Premiums No-claims Bonus

All motor insurance is expensive, because traffic accidents and car thefts are becoming more and more commonplace and repairs more expensive. Naturally, the greater the hazards insured against, the higher the premium.

As with all general (non-life) insurance the premiums are calculated according to the insurance company's assessment of the degree of risk it is undertaking. Factors taken into consideration in making this assessment include the following.

(a) Make of car, and its type (e.g. saloon, sports, racing).

(b) Its overall size, weight and engine capacity.

(c) Where the vehicle is usually kept - in a locked garage or on the street, in a congested town area or in the country.

(d) The age of the driver, the length of time he or she has held a full driving licence, and his or her track record of accident-free motoring.

(e) Whether one named driver or any driver will be in charge of the car.

(f) The occupation of the insured person.

This list is not comprehensive. Different insurance offices employ different criteria for assessing risks. It usually pays to obtain quotations from several companies as most of them attach different degrees of importance to the various factors, which can result in their quotations varying considerably in each case.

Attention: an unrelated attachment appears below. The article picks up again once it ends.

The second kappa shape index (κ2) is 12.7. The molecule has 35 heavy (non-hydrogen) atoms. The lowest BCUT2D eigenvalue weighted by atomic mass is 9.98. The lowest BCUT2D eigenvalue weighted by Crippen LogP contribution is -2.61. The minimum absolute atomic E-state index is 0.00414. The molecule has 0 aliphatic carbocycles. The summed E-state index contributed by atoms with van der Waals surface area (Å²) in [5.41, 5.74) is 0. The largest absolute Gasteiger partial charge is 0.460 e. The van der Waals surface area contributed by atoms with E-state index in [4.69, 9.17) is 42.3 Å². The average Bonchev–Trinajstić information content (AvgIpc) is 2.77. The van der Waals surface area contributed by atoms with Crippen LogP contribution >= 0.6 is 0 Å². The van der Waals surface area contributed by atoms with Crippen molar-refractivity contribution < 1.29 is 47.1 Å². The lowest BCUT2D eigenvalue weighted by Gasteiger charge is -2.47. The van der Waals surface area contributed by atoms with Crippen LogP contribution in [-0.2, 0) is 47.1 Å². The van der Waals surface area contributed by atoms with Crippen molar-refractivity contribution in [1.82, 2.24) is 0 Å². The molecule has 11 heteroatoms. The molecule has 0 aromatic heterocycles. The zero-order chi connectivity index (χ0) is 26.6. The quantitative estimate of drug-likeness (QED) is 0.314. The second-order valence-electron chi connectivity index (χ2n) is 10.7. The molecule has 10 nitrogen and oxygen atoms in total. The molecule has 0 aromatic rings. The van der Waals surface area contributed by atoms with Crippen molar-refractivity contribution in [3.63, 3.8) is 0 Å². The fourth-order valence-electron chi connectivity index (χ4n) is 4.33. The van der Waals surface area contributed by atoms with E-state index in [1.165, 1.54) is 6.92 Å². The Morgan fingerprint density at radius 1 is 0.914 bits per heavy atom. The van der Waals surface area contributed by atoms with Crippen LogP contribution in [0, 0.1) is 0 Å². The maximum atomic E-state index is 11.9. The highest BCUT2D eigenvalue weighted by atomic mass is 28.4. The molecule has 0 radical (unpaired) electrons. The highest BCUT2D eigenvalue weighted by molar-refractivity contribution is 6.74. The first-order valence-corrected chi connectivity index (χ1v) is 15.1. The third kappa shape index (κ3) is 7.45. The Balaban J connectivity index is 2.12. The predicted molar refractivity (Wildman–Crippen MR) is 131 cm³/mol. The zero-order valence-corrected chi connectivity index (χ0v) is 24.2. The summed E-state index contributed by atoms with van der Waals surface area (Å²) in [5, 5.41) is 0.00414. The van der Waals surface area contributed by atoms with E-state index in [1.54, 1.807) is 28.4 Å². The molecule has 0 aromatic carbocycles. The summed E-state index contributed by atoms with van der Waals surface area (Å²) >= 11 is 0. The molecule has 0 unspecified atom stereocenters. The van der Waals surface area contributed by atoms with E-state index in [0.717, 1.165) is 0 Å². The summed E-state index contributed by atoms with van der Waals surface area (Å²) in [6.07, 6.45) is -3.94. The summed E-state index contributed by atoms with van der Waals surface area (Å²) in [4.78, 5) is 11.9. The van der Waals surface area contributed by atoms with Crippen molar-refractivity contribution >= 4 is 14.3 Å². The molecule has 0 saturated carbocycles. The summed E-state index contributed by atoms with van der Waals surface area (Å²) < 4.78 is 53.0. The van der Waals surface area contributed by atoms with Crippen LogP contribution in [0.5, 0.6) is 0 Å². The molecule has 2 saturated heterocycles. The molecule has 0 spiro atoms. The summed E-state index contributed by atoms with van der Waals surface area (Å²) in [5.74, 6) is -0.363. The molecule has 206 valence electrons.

No-claims bonus

Motor insurance, like any kind of general insurance, lasts only one year, at the expiry of which it must be renewed. But with motor insurance there is usually a 'discount' on the amount of the renewal premium if no claim has been made under the policy in the previous year. This is designed to minimise trivial claims as well as to favour the careful driver, and is similar in effect to an 'excess' clause. For example, if your first year's premium is £100 and the no-claims discount on the first renewal premium is quoted as 25%, you are unlikely to make a claim under your policy if somebody does less than £25 worth of damage to your car. It would be cheaper to pay for the repair yourself - unless, of course, you have another accident in the following week!

The scale of no-claims bonuses varies but most insurers offer 25% for one claim-free year, rising successively to a maximum of 60% discount after four or five claim-free years. A single claim in, say, the sixth year will usually cause your no-claims bonus to fall back two years on the scale.


Motor Insurance

It is an offence to drive any motor vehicle on a public highway unless the driver is insured against liability for injuries to other people, including his own passengers, resulting from a traffic accident.

The usual minimum motor insurance, often referred to as `third-party cover', extends the cover to include not only damage or injury to other persons but also to their property, for example to their vehicles. Thus, should you be involved in an accident that is at least partly your fault, your liability for the damage you cause to the other vehicle will be covered, although the damage... see: Motor Insurance


Refunds, Personal And Business Finance 2017

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